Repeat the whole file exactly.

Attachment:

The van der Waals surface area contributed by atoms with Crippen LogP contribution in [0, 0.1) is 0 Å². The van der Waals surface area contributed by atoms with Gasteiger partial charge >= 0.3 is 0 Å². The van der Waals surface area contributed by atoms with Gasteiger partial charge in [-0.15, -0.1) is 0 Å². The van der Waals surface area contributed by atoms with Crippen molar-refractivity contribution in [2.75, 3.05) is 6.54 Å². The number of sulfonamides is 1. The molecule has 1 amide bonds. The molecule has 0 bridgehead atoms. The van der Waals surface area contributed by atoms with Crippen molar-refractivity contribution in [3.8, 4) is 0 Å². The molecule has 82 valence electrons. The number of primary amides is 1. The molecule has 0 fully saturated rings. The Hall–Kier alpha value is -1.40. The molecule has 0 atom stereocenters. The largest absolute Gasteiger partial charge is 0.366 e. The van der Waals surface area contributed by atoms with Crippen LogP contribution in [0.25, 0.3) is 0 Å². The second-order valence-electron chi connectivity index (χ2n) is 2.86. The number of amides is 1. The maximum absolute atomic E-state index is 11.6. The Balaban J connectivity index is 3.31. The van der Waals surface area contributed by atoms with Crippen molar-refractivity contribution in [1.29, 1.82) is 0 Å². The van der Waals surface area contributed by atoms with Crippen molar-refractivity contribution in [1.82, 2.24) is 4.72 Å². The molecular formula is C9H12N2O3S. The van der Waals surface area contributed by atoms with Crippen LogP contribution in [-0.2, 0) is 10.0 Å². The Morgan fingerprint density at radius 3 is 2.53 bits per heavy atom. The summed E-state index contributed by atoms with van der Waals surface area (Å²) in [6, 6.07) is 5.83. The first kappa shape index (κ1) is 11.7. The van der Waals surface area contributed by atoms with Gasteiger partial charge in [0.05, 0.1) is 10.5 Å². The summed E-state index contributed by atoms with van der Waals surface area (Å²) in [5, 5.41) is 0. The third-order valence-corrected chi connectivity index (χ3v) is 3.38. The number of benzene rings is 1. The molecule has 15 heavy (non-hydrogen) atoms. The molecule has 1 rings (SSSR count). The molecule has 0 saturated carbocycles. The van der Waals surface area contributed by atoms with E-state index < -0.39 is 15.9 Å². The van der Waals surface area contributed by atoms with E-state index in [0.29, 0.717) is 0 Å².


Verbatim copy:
The van der Waals surface area contributed by atoms with Crippen LogP contribution in [0, 0.1) is 0 Å². The van der Waals surface area contributed by atoms with Gasteiger partial charge >= 0.3 is 0 Å². The van der Waals surface area contributed by atoms with Gasteiger partial charge in [-0.15, -0.1) is 0 Å². The van der Waals surface area contributed by atoms with Crippen molar-refractivity contribution in [2.75, 3.05) is 6.54 Å². The number of sulfonamides is 1. The molecule has 1 amide bonds. The molecule has 0 bridgehead atoms. The van der Waals surface area contributed by atoms with Crippen molar-refractivity contribution in [3.8, 4) is 0 Å². The molecule has 82 valence electrons. The number of primary amides is 1. The molecule has 0 fully saturated rings. The Hall–Kier alpha value is -1.40. The molecule has 0 atom stereocenters. The largest absolute Gasteiger partial charge is 0.366 e. The van der Waals surface area contributed by atoms with Crippen LogP contribution in [0.25, 0.3) is 0 Å². The second-order valence-electron chi connectivity index (χ2n) is 2.86. The number of amides is 1. The maximum absolute atomic E-state index is 11.6. The Balaban J connectivity index is 3.31. The van der Waals surface area contributed by atoms with Crippen molar-refractivity contribution in [1.29, 1.82) is 0 Å². The van der Waals surface area contributed by atoms with Crippen molar-refractivity contribution in [1.82, 2.24) is 4.72 Å². The molecular formula is C9H12N2O3S. The van der Waals surface area contributed by atoms with Crippen LogP contribution in [-0.2, 0) is 10.0 Å². The Morgan fingerprint density at radius 3 is 2.53 bits per heavy atom. The summed E-state index contributed by atoms with van der Waals surface area (Å²) in [6, 6.07) is 5.83. The first kappa shape index (κ1) is 11.7. The van der Waals surface area contributed by atoms with Gasteiger partial charge in [0.05, 0.1) is 10.5 Å². The summed E-state index contributed by atoms with van der Waals surface area (Å²) in [5, 5.41) is 0. The third-order valence-corrected chi connectivity index (χ3v) is 3.38. The number of benzene rings is 1. The molecule has 15 heavy (non-hydrogen) atoms. The molecule has 1 rings (SSSR count). The molecule has 0 saturated carbocycles. The van der Waals surface area contributed by atoms with E-state index < -0.39 is 15.9 Å². The van der Waals surface area contributed by atoms with E-state index in [0.29, 0.717) is 0 Å².